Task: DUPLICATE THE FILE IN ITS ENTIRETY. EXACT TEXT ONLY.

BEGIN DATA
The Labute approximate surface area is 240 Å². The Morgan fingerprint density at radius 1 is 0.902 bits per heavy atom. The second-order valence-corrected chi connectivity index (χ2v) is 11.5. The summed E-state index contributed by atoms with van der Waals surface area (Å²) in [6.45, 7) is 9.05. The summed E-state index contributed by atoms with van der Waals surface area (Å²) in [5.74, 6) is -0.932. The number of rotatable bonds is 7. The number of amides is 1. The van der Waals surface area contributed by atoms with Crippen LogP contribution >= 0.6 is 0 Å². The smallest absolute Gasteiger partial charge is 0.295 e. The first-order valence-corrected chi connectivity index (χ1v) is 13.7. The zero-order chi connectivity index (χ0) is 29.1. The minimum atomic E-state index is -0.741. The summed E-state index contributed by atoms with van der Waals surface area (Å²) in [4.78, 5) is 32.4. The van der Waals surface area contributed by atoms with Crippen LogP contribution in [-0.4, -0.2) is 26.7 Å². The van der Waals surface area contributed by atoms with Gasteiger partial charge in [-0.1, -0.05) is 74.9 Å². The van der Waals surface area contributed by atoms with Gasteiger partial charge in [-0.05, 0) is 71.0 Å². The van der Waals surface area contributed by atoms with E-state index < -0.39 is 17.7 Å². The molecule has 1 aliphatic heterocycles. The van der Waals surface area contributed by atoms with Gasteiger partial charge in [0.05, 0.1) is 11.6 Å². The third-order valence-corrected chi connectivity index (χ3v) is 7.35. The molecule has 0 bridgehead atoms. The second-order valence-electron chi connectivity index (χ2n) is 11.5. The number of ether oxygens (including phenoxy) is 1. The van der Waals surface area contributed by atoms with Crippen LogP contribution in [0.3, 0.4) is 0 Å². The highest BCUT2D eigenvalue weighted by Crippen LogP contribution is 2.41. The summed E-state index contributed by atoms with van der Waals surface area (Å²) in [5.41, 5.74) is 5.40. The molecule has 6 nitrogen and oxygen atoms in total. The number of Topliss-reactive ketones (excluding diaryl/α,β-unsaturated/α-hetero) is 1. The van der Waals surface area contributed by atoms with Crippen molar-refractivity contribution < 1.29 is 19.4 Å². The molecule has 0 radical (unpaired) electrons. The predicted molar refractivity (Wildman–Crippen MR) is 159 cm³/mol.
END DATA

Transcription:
The Labute approximate surface area is 240 Å². The Morgan fingerprint density at radius 1 is 0.902 bits per heavy atom. The second-order valence-corrected chi connectivity index (χ2v) is 11.5. The summed E-state index contributed by atoms with van der Waals surface area (Å²) in [6.45, 7) is 9.05. The summed E-state index contributed by atoms with van der Waals surface area (Å²) in [5.74, 6) is -0.932. The number of rotatable bonds is 7. The number of amides is 1. The van der Waals surface area contributed by atoms with Crippen LogP contribution >= 0.6 is 0 Å². The smallest absolute Gasteiger partial charge is 0.295 e. The first-order valence-corrected chi connectivity index (χ1v) is 13.7. The zero-order chi connectivity index (χ0) is 29.1. The minimum atomic E-state index is -0.741. The summed E-state index contributed by atoms with van der Waals surface area (Å²) in [4.78, 5) is 32.4. The van der Waals surface area contributed by atoms with Crippen LogP contribution in [-0.4, -0.2) is 26.7 Å². The van der Waals surface area contributed by atoms with Gasteiger partial charge in [-0.1, -0.05) is 74.9 Å². The van der Waals surface area contributed by atoms with Gasteiger partial charge in [-0.05, 0) is 71.0 Å². The van der Waals surface area contributed by atoms with E-state index < -0.39 is 17.7 Å². The molecule has 1 aliphatic heterocycles. The van der Waals surface area contributed by atoms with Gasteiger partial charge in [0.05, 0.1) is 11.6 Å². The third-order valence-corrected chi connectivity index (χ3v) is 7.35. The molecule has 0 bridgehead atoms. The second-order valence-electron chi connectivity index (χ2n) is 11.5. The number of ether oxygens (including phenoxy) is 1. The van der Waals surface area contributed by atoms with Crippen LogP contribution in [0.3, 0.4) is 0 Å². The highest BCUT2D eigenvalue weighted by Crippen LogP contribution is 2.41. The summed E-state index contributed by atoms with van der Waals surface area (Å²) in [5.41, 5.74) is 5.40. The molecule has 6 nitrogen and oxygen atoms in total. The number of Topliss-reactive ketones (excluding diaryl/α,β-unsaturated/α-hetero) is 1. The van der Waals surface area contributed by atoms with Crippen molar-refractivity contribution < 1.29 is 19.4 Å². The molecule has 0 radical (unpaired) electrons. The predicted molar refractivity (Wildman–Crippen MR) is 159 cm³/mol.